Delhi CM 'Officially Refused' To Use Pusa Bio-decomposer In Punjab: Bhupender Yadav
Union Environment Minister Bhupender Yadav on Thursday said Delhi Chief Minister Arvind Kejriwal had 'officially refused' to use bio-decomposer to prevent stubble burning in Punjab.
Kejriwal had on Wednesday blamed the central government for rising incidents of stubble burning in Punjab ruled by his Aam Aadmi Party (AAP), saying it had 'declined' requests to provide cash incentive to farmers for not burning crop residue.
'The Delhi CM had earlier written a letter to the Centre, saying the implementation of Pusa bio-decomposer had been successful in Delhi. But he himself officially refused to use it in Punjab,' the Union Minister told reporters here.
Yadav also said no minister or representative of the Delhi government participated in the National Conference of Environment Ministers at Ekta Nagar in Gujarat in September, though 'ministers and officials of the Punjab government attended it'.
Pusa Bio-decomposer: 'Effective or Non-effective'
Prepared by scientists at the Indian Agricultural Research Institute (IARI) here, the Pusa bio-decomposer is a microbial solution which can turn paddy straw into manure in 15-20 days and prevent stubble burning, a major reason behind a spike in air pollution in Delhi-NCR in October-November.
The share of stubble burning in Delhi's PM2.5 pollution jumped to 38 per cent on Thursday, the highest this season so far. Experts said it was the reason behind the thick layer of pungent smog over the national capital.
An official said the Ministry had repeatedly asked the Punjab government to scale up the use of bio-decomposer but 'they are only doing it on an experimental basis on 5,000 acres of land'.
Asked why Punjab is not using it, the official said, 'The state has said it is not effective.'
Farmers in Punjab say paddy stubble can be decomposed in around 20 days without using the bio-decomposer.
The Punjab Agricultural University (PAU) had conducted trials on several bio-decomposers, including the one prepared by the IARI, in 2020 and 2021 and had submitted a report to the state government, saying 'there is no considerable reduction in the time taken to decompose the stubble and the impact on the yield is non-significant'.
The official quoted above said the bio-decomposer is being used in 5 lakh acres of land in the NCR districts of Haryana and 4 lakh acres in Uttar Pradesh.
'The experience of Haryana and UP shows it should be implemented. As of now, we have no reason to discard it without making a sincere effort,' he said.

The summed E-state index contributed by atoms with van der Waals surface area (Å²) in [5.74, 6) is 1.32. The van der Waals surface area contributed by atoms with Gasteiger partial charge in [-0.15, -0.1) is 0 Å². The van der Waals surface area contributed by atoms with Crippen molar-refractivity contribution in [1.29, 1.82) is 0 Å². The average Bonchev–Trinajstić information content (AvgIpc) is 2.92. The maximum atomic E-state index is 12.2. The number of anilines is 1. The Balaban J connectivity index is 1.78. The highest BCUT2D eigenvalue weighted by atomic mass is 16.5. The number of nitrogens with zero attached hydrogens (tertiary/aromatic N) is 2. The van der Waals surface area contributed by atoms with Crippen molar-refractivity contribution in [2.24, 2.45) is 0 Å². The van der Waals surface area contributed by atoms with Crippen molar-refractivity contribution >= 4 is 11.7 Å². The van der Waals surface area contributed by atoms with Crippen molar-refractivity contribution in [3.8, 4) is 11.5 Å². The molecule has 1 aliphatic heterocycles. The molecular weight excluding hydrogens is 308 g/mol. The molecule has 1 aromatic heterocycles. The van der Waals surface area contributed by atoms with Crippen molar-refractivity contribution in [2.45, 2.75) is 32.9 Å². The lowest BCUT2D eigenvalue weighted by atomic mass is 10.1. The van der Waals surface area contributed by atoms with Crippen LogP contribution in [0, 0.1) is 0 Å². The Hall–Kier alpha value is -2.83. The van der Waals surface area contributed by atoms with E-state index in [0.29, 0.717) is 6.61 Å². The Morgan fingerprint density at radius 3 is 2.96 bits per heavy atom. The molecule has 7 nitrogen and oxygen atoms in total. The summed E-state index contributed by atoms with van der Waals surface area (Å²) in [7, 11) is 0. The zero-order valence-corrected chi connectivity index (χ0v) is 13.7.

In Delhi, the solution is being used on 5,000 acres of basmati and non-basmati fields this year.
It was used on 4,300 acres of land belonging to 844 farmers in Delhi last year. In 2020, 310 farmers had used it on 1,935 acres of land.
According to officials, spraying of bio-decomposer costs just Rs 30 per acre.
In 2021, a third-party audit conducted to ascertain the impact of the microbial solution in Delhi showed that it was 95 per cent effective, following which Kejriwal had requested the centre to distribute it free in neighbouring states.
Centre Blames AAP
Union Environment Minister Yadav had on Wednesday (2 November) said there has been a 19 per cent rise in farm fires over 2021 in Punjab and that the AAP has turned the national capital into a gas chamber.
On the other hand, he said, the BJP-ruled Haryana has seen a 30 per cent drop in farm fires as compared to last year.
'In the last five years, the central government gave Rs 1,347 crore for crop residue management machines to Punjab. The state bought 1,20,000 machines. As many as 11,275 of those machines have gone missing. Money utilisation shows clear incompetence,' Yadav had said.
The Union Minister said the centre gave Punjab Rs 280 crore for crop residue management machines. Of the money given last year, Rs 212 crore were left unspent.
'So about Rs 492 crore was available but the state government chose to sit with the funds forcing helpless farmers to burn the crop residue,' he said.
AAP Blames Centre
Kejriwal told reporters here on Wednesday that the Punjab government had prepared a plan to give a cash incentive of Rs 2,500 per acre to farmers so that they are not forced to burn stubble.
'The centre rejected the proposal. They said they won't do anything for the farmers because of their protests against the three farm laws. The central government's hatred for farmers is the reason behind the smoke (from farm fires) all around,' he alleged.
The Delhi and Punjab governments jointly sent a proposal to the centre in July to help them give cash incentives to farmers in the agrarian state for not burning stubble.
According to the proposal, Delhi and Punjab would give Rs 500 each and the Centre would contribute Rs 1,500 per acre.
Farmers say a cash incentive can help them cover the cost of the fuel used in operating the machinery for the in-situ management of paddy straw.
According to Punjab government officials, the centre rejected the proposal, saying it has been providing subsidised machinery to farmers, such as happy seeders, rotavators and mulchers, for the in-situ management of paddy straw and that it does not have money to dole out cash incentives.
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